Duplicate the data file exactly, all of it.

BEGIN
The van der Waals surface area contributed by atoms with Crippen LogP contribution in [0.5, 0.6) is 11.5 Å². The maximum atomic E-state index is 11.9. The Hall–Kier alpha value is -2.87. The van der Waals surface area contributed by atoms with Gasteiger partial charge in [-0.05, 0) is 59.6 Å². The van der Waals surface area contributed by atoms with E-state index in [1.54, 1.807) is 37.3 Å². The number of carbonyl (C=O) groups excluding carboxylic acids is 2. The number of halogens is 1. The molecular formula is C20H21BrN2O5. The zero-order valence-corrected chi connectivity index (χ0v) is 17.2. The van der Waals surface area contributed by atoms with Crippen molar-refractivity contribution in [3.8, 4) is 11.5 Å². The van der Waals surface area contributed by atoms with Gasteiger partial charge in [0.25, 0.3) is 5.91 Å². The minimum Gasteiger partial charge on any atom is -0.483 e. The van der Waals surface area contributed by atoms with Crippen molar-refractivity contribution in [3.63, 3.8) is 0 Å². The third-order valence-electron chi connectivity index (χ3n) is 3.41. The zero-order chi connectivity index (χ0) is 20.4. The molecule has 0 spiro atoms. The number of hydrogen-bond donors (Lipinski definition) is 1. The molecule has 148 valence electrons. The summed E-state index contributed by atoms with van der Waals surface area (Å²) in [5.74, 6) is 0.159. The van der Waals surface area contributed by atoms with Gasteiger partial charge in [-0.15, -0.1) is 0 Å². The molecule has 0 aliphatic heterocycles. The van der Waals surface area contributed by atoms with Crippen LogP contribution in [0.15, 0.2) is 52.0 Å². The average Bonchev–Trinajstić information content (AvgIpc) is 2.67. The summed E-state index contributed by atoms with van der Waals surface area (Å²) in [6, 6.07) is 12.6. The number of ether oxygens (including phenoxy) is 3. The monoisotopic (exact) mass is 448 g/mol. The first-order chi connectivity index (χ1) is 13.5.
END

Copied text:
The van der Waals surface area contributed by atoms with Crippen LogP contribution in [0.5, 0.6) is 11.5 Å². The maximum atomic E-state index is 11.9. The Hall–Kier alpha value is -2.87. The van der Waals surface area contributed by atoms with Gasteiger partial charge in [-0.05, 0) is 59.6 Å². The van der Waals surface area contributed by atoms with E-state index in [1.54, 1.807) is 37.3 Å². The number of carbonyl (C=O) groups excluding carboxylic acids is 2. The number of halogens is 1. The molecular formula is C20H21BrN2O5. The zero-order valence-corrected chi connectivity index (χ0v) is 17.2. The van der Waals surface area contributed by atoms with Crippen molar-refractivity contribution in [3.8, 4) is 11.5 Å². The van der Waals surface area contributed by atoms with Gasteiger partial charge in [0.25, 0.3) is 5.91 Å². The minimum Gasteiger partial charge on any atom is -0.483 e. The van der Waals surface area contributed by atoms with Crippen molar-refractivity contribution in [3.63, 3.8) is 0 Å². The third-order valence-electron chi connectivity index (χ3n) is 3.41. The zero-order chi connectivity index (χ0) is 20.4. The molecule has 0 spiro atoms. The number of hydrogen-bond donors (Lipinski definition) is 1. The molecule has 148 valence electrons. The summed E-state index contributed by atoms with van der Waals surface area (Å²) in [5.74, 6) is 0.159. The van der Waals surface area contributed by atoms with Gasteiger partial charge in [-0.15, -0.1) is 0 Å². The molecule has 0 aliphatic heterocycles. The van der Waals surface area contributed by atoms with Crippen LogP contribution in [0.15, 0.2) is 52.0 Å². The average Bonchev–Trinajstić information content (AvgIpc) is 2.67. The summed E-state index contributed by atoms with van der Waals surface area (Å²) in [6, 6.07) is 12.6. The number of ether oxygens (including phenoxy) is 3. The monoisotopic (exact) mass is 448 g/mol. The first-order chi connectivity index (χ1) is 13.5.